Freelance writer from Cornwall
With the recent downing of airliner Mh17 in mind and the accusations levelled against the Russians for supplying or firing the missile said to have downed it, it’s worth taking a look at a phenomenon that some might think new but has existed for centuries; the proxy war.
Larger states or alliances covertly interfering in the affairs of smaller ones is nothing new. Throughout history, bigger fish have meddled in the affairs of small fry and usually for their own ends, not those of their smaller (and sometimes very temporary) allies. The American Revolutionary War was also a proxy war. It suited the French and Spanish to support the American rebels against the British. The Spanish Civil War was a proxy war. Nazi Germany and Fascist Italy supported the Fascists under General Franco while Mexico and the Soviet Union supported the Republican government. Neither set of big fish especially cared for the cause of their smaller clients and both also used it a valuable testing ground for the weapons and tactics they employed during the Second World War which began only months after the Spanish Civil War ended.
In the long-running Arab-Israeli conflict (currently involving mass Israeli airstrikes in reprisal for Palestinian rocket attacks) has had the former West Germany, UK, US and France quietly assisting the Israelis while the former Soviet Union and Cuba have assisted the Palestinians and other Arab powers. Afghanistan in the late 1970’s through the 1980’s saw the Soviets openly supporting the puppet government while the Americans armed and funded what later became the Taliban. They also covertly assisted a certain Osama Bin Laden as well, come to think of it. The Cambodian-Vietnamese war (just after the Vietnam War finally ended) was fought between the Vietnamese and the Cambodians. The Soviets supported the Vietnamese behind the scenes while the Chinese did the same for Cambodia (or Kampuchea as it then was).
The Vietnam War saw the the US, Australia, South Korea, New Zealand and Thailand supporting the South Vietnamese to varying degrees while the North were heavily backed by the Soviets and Chinese and, to a lesser extent, the Cubans and North Koreans. The recent Syrian conflict has drawn suggestions of all manner of proxy involvement. The British, Americans, Libyans, Saudis, North Koreans, Russians, French, Venezuelans, Turks, Iranians and even Qatar have all been accused of taking a covert interest in the internal strife of the Syrians.
The proxy angle is often missed completely, discounted or played down by foreign media and commentators. It’s rather hard to make a solid accusation without proof and, when bigger fish meddle with small fry, they tend to work on the principle of ‘plausible deniability (if you can’t absolutely prove did something we shouldn’t, then we didn’t). ‘Plausible deniability’ has sometimes been referred to in the trade as the ’11th Commandment’ of ‘Thou shalt not get caught.’
Within proxy wars themselves the alliances can change with the seasons and sometimes faster. Bigger fish that previously refused to get involved find reason to back one side or another. Bigger fish that were up to their necks suddenly extricate themselves completely, regardless of the cost to their former clients as the Americans did by pulling out of the former South Vietnam. Bigger fish might change sides mid-conflict as the British did when they switched their backing from Mihailovic to Tito in the former Yugoslavia during the Second World War. A change of government in a larger player may well mean the difference between supporting and not supporting a smaller one. Or it might mean changing sides. ‘Plausible deniability’ might force a larger player to alter their policy on the basis of not wanting to be caught with their hand in the cookie jar and fearing that they might be about to be caught.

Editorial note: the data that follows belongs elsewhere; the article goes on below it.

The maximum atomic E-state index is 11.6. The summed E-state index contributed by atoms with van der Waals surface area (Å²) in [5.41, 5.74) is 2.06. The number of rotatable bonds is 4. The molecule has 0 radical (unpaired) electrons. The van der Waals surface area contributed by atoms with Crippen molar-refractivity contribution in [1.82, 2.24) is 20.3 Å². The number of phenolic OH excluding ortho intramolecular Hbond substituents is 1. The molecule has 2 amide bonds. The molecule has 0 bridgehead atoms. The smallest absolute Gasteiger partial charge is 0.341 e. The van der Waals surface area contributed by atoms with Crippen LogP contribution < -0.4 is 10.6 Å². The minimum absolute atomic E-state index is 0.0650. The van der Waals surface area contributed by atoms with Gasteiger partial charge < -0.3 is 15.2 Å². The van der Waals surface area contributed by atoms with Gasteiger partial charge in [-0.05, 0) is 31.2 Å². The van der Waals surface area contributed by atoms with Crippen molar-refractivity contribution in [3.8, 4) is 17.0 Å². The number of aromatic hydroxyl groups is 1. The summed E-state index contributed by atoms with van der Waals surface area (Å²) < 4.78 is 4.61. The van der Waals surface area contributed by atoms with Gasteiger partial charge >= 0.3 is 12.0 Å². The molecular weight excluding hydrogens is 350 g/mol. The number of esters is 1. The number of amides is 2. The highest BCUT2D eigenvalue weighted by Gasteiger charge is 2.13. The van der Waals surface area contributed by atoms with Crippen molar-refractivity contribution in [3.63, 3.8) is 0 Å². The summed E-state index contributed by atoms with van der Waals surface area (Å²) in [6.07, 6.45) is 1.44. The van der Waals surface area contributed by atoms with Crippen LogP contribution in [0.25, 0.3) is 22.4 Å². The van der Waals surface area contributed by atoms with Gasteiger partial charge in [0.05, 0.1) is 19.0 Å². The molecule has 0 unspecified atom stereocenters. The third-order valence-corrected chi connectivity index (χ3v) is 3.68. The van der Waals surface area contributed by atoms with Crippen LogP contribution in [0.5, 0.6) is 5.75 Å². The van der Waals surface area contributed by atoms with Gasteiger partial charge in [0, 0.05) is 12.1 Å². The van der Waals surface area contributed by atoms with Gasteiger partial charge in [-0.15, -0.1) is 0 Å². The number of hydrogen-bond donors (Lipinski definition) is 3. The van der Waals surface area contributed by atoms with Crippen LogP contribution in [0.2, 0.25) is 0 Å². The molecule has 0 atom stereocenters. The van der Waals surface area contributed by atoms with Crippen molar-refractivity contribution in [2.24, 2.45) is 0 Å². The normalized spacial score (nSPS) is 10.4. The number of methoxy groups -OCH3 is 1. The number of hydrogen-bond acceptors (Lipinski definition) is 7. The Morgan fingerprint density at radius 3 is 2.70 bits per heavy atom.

Proxy wars can be fought alongside open armed conflict, as happened during the Vietnam War when troops from the bigger players openly fought one another. Nor does the involvement of major players necessarily have to be kept secret. They also offered the two 20th Century superpowers numerous opportunities to square off without starting the open, conventional shooting war that would probably have led to a nuclear one not long after.
They also offer a chance for greater meddling than simply the supply of money military advisers, weapons, supplies and munitions. The major backers of both sides in the Spanish Civil War used the fighting to test develop and perfect weapons and tactics for the coming Second World War. The Soviets also managed to subvert the Republican government by very kindly offering to supply arms and advisers while accepting the Spanish gold reserves in Moscow for safe keeping and as security against future arms shipments. No longer having the money to go elsewhere and with only Mexico prepared to donate arms and supplies, the Republicans soon found themselves toeing the Soviet line in every area of policy that mattered.
Proxy wars are nothing new and they’ll remain part of international, intelligence, espionage, diplomacy and politics for the foreseeable future. They offer bigger nations a chance to fight each other without actually fighting. They allow the power-brokers in larger states to effectively play chess with smaller ones according to their own aims and wishes. They allow the bigger fish to constantly mark their territory like rival tomcats disputing the same patch of ground.
Is it a dirty and corrupt business? Yes.
Is it done with the best interests of the smaller states and their people? Only when those coincide with the interests of their larger backers.
Is it in any way something new or novel to see bigger states and factions interfering in the affairs of smaller ones, regardless of their moral or ethical right to do so?
No. It’s been happening for centuries and it probably always will.